If you’re not put off by the bizarre description you’re likely to be rewarded with a disarming buddy movie quite unlike any other, one that will make you laugh out loud and tug at your heartstrings. It will linger in your mind long after the final hilarious sequence which somehow manages to turn flatulence into something quite emotional.
And if all that doesn’t convince you, where else can you spend so much time focusing on a dead Harry Potter’s rampant erection!? Trust me, there’s nothing stiff about this film (apart from Daniel Radcliffe).
Sometimes when watching a movie, one scene can bring that entire film to life, or give you a sense of ownership of that film (or of being owned by it) even when all your critical senses might be fighting against you. This article will be the first in an occasional series where I look at the scenes which do that for me. And today, in honour of the 60th anniversary of Star Trek, I’m going for a doozy!
Released in 1979 and directed by filmmaking great, Robert Wise, Star Trek: The Motion Picture carried a lot of baggage and continues struggling with much of that baggage today.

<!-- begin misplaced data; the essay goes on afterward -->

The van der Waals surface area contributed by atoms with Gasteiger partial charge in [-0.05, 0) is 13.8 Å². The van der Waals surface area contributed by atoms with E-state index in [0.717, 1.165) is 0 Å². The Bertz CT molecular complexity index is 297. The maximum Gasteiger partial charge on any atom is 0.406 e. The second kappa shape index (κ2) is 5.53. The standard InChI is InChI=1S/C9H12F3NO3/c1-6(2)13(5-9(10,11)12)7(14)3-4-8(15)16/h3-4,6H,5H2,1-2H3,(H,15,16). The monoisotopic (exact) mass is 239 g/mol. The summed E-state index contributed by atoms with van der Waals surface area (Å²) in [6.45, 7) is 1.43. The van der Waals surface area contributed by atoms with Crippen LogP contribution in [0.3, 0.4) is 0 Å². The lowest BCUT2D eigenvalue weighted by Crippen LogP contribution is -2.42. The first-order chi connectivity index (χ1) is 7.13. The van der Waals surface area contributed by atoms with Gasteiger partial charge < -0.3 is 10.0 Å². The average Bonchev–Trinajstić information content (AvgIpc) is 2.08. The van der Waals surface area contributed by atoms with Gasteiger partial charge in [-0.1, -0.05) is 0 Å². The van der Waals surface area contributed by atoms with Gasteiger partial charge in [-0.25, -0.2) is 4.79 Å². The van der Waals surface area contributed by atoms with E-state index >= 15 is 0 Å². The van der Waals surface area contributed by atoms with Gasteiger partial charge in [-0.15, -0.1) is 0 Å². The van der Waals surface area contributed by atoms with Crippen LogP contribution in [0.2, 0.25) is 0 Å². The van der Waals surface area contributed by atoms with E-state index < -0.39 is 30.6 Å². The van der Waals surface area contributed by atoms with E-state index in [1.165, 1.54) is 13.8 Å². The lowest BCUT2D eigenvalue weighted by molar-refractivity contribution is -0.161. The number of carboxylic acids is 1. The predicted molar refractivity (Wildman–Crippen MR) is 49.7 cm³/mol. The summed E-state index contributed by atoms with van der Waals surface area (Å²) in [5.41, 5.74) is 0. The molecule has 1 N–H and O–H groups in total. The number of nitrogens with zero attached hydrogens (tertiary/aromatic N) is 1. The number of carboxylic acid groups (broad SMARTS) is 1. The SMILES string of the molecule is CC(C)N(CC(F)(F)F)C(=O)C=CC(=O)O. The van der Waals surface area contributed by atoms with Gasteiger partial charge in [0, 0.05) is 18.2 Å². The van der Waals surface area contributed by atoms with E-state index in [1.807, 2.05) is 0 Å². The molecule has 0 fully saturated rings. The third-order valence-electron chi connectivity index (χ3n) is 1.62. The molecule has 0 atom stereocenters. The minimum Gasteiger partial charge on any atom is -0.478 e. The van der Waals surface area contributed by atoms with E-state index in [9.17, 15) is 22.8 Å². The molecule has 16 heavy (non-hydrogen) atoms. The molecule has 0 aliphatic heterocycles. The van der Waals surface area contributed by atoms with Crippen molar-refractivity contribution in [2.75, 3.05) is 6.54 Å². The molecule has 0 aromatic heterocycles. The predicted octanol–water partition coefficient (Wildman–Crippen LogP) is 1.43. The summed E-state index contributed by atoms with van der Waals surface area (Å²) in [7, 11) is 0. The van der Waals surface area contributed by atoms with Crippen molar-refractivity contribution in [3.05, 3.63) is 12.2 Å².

In the wake of the astonishing box office and cultural success of Star Wars, Paramount Pictures finally gave the greenlight to a long gestating relaunch of their own science-fiction franchise, one which would bring to the big screen the much-loved cast of the CBS TV series, cancelled a decade before.
With a (for its time) astronomically huge budget of around $46 million, mixed reviews from the critics (who found the film ponderous and lacking in the sheer verve of George Lucas’ blockbuster) and less than expected earnings from cinema audiences, the film was considered a failure by some.
Regardless of what might be seen as its failings, there is a scene early in the film so audacious that I can’t help but fall in love with this lopsided puppy every single time.
The story is set some unspecified period of time after the TV show’s five year mission. As a result of a huge, galactic something making its way grumpily towards Earth, wiping out everything and some unfortunate Klingons in its path, a now desk-bound, pen pushing Admiral Kirk (William Shatner, of course) fights his way back into the command seat of Starfleet’s greatest spaceship, the U.S.S. Enterprise.
Transporting up to a station orbiting above the Earth, Kirk is greeted by his old Engineer, Commander Scott, or Scotty with the suspect accent as we know him better (still portrayed by James Doohan). As a plot point, this is done because the still-being-refurbished Enterprise is having some technical issues and its own transporters are out of order (leading to the icky death of some clumsily rematerialized crew members later), however it’s also done to give Star Trek: The Motion Picture its single greatest scene.